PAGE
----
Remarks by Amin H. Nasser, Saudi Aramco President and CEO
Bismillah-al-Rahman-al-Rahim, and good afternoon. Your Royal Highnesses, Your Excellencies, distinguished guests, ladies and gentlemen, it is a real pleasure to be with you at the first ever Global Cybersecurity Forum here in the Kingdom, under the patronage of the Custodian of the Two Holy Mosques, King Salman bin Abdulaziz Al Saud. I would like to thank His Excellency Dr. Musaid Al Aiban, Minister of State and Chairman of the NCA, for this welcome addition to the calendar.
Cybersecurity: A Key Strategic Risk
Because, in my view, the constantly evolving and strategic nature of cybersecurity threats is still not fully understood by industry or receiving the attention it deserves. Governments, business in general, and individuals are all in the line of fire from cyber-terrorists. But critical industries like global energy - as well as water, electricity, banking, medical, and aviation - are particularly at risk. In fact, the more critical the target and sensitive the information, the more attractive it is to those who wish our industry harm. And they do wish us harm, right up to a digital Pearl Harbor.
Recent Industry Experience
Events on the ground have really brought this home. In August 2012, as the Eid holiday was starting, Saudi Aramco was hit by a serious virus attack. Thanks to our contingency and business continuity plans, and our broader resilience, our core operations continued and not a single process or product was affected. But other attacks have followed on other companies, in other regions, and the industry has indeed learned three particularly valuable lessons:
- Perfect cybersecurity does not exist.
- Like managing blood pressure, our battle with this equally silent killer is continuous.
- And we need to do all we can to stay a step ahead.
Impact of Industry Modernization
In addition, while things like digitalization and Fourth Industrial Revolution technologies are opening up new opportunities, it is also expanding the cyber-attack surface and threat landscape. In just five years' time, more than 75 billion Internet of Things devices - I repeat - 75 billion devices, will be running critical applications and infrastructure at nearly 1,000 times the speed today. This is a wonderful development in many ways, connecting new industries, geographies, and communities in ways that will benefit society and the planet. But this desirable fusion of traditional physical assets with the digital world also increases the risk of serious physical damage, at a 5G speed.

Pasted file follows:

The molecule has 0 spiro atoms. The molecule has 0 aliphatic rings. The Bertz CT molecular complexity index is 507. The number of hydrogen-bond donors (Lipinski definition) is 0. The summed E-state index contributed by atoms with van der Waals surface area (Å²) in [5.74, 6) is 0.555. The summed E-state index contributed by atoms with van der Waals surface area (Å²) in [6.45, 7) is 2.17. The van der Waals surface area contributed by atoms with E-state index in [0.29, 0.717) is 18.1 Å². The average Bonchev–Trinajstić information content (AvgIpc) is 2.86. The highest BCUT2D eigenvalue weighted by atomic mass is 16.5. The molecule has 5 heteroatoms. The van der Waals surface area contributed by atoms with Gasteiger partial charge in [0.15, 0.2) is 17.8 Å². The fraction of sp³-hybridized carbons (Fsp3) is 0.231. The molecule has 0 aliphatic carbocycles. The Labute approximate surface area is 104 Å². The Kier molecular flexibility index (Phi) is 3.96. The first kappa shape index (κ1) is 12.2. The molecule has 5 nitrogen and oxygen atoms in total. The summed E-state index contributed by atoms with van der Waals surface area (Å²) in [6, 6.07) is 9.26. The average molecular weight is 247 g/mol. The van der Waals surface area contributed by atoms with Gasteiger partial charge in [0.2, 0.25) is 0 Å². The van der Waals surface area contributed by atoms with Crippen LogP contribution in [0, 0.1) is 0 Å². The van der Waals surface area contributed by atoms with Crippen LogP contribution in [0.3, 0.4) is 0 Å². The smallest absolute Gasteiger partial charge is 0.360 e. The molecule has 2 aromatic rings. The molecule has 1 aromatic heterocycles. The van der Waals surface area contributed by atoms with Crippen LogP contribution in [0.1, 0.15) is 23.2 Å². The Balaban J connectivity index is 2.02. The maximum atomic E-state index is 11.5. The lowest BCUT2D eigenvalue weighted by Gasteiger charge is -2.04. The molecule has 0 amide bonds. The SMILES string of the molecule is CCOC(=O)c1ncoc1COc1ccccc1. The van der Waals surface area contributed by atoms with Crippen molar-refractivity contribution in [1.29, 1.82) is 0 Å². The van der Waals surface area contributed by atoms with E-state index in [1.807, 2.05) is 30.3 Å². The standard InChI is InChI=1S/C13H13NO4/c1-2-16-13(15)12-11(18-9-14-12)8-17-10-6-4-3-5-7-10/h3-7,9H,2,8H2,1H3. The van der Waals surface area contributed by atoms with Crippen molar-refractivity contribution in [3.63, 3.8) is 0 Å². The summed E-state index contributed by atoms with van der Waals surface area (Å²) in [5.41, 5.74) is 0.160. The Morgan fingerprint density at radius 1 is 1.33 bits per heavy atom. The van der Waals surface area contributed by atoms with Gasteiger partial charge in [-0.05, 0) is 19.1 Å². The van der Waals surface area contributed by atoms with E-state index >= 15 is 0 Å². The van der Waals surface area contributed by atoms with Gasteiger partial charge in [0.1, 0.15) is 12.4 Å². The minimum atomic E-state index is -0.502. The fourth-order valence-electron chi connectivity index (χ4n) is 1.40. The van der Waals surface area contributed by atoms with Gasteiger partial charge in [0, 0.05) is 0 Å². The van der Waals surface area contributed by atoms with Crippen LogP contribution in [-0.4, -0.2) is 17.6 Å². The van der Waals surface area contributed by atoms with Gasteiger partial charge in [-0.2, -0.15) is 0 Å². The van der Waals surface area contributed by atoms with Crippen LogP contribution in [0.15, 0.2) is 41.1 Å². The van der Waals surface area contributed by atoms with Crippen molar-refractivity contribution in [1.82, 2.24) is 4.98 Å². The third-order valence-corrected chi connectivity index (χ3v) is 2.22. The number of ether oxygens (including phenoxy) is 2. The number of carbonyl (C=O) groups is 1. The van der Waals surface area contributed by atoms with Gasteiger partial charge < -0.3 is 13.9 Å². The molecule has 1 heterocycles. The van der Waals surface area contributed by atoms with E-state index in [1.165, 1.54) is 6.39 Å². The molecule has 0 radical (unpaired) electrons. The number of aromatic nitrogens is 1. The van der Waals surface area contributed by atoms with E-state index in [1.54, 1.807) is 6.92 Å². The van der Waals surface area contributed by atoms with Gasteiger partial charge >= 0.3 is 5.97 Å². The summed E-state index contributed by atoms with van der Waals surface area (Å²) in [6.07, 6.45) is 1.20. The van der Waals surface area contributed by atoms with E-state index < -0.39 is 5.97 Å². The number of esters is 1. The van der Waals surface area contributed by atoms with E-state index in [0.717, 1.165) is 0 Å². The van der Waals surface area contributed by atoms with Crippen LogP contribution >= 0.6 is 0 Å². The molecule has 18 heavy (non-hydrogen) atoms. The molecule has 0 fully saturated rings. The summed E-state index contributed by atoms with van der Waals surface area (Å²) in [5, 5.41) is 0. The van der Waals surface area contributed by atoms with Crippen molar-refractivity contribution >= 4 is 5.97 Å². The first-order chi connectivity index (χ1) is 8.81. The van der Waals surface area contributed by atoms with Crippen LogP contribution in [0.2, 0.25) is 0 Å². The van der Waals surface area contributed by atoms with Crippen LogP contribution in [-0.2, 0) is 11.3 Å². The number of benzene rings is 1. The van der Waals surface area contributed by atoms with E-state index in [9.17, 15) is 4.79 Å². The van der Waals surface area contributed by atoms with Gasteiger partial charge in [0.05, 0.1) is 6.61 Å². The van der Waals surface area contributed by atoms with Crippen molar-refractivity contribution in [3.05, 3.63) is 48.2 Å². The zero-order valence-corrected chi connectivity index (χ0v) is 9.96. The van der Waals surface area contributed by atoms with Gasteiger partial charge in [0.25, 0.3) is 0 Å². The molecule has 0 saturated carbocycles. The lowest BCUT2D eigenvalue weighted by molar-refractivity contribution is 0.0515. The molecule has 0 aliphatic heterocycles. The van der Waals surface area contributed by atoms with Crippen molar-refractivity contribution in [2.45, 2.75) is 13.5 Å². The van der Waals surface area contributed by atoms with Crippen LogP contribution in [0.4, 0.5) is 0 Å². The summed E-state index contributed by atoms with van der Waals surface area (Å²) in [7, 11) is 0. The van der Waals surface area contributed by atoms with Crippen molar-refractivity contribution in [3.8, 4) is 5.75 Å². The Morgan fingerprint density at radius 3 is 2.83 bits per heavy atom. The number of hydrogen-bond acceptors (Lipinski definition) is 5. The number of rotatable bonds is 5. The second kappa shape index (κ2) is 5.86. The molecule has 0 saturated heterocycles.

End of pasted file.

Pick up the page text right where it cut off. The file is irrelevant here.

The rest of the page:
Fortunately, the growing digitalization our enemies are using to attack us is also our strength and advantage in defense. In fact, our cybersecurity capabilities should digitalize in proportion to the sheer scale, complexity, and volatility of digital risks. At Saudi Aramco, we are increasing the pace of digitalization and state-of the-art technologies. We are also improving our situational awareness through predictive analytics to prioritize threat protection where it is needed most.
Taking Cybersecurity to a Higher Plane
But 91% of cyber-attacks start with a simple phishing email, and there is more private information on people's phones than in their homes or offices. So the human component will remain low-hanging fruit to cyber-terrorists unless people understand the seriousness of the risks, accept shared responsibility, and are trained to respond. That is why building a cyber-resilient culture at Saudi Aramco is a personal priority for me, and that starts at the top.
Cybersecurity is one of the top corporate risks we address in our Enterprise Risk Management Program, overseen by our Board. It puts cybersecurity on a par with market share loss, disruptive technologies, serious industrial accidents, geopolitical shocks, legal liabilities, and natural disasters. We also created the role of a Chief Digitalization Officer and a Chief Information Security Officer.
Importance of Collaboration
But company fences, and indeed national boundaries, are meaningless concepts in this domain. So aligning policy, collaborating on technology, and sharing information and experience beyond the fence is non-negotiable. Of course, there is a trade-off to be made between adequate cybersecurity and productivity, and therefore convenience, with each company needing to find its own balance.
But to beat a network, we need to be a network. That is why, for example, we are founding members of the World Economic Forum's Center for Cybersecurity. And last month we used the Forum to begin a new collaboration program called “Cyber-resilience in the Oil and Gas Sector”. That is also why digitalization and, by extension, cybersecurity are key themes of the Kingdom's G20 Presidency.
In addition, I believe three areas deserve special debate:
- One, how can we promote real industry collaboration on cybersecurity, particularly in this region?
- Two, how can industries work more effectively with governments and existing international frameworks?
- Three, how do we deter cyber-terrorists by making the price of such reckless attacks too high to pay?
This third topic is highly complex, involving international consensus. But being able to defeat our enemies before they attack us (as well as if they do) would greatly strengthen our collective defenses.
Ladies and Gentlemen, let us make the future our ally, not our enemy. Let us embrace the wonders of the modern world, adapt new technologies, create new value, and meet the expectations of our customers, shareholders, and stakeholders. But let us also raise our game and guard to keep one step ahead of cyber-terrorists. Our bottom lines depend on it. Our facilities, assets, and businesses depend on it. Indeed, our futures, not just our safety reputations, depend on it.
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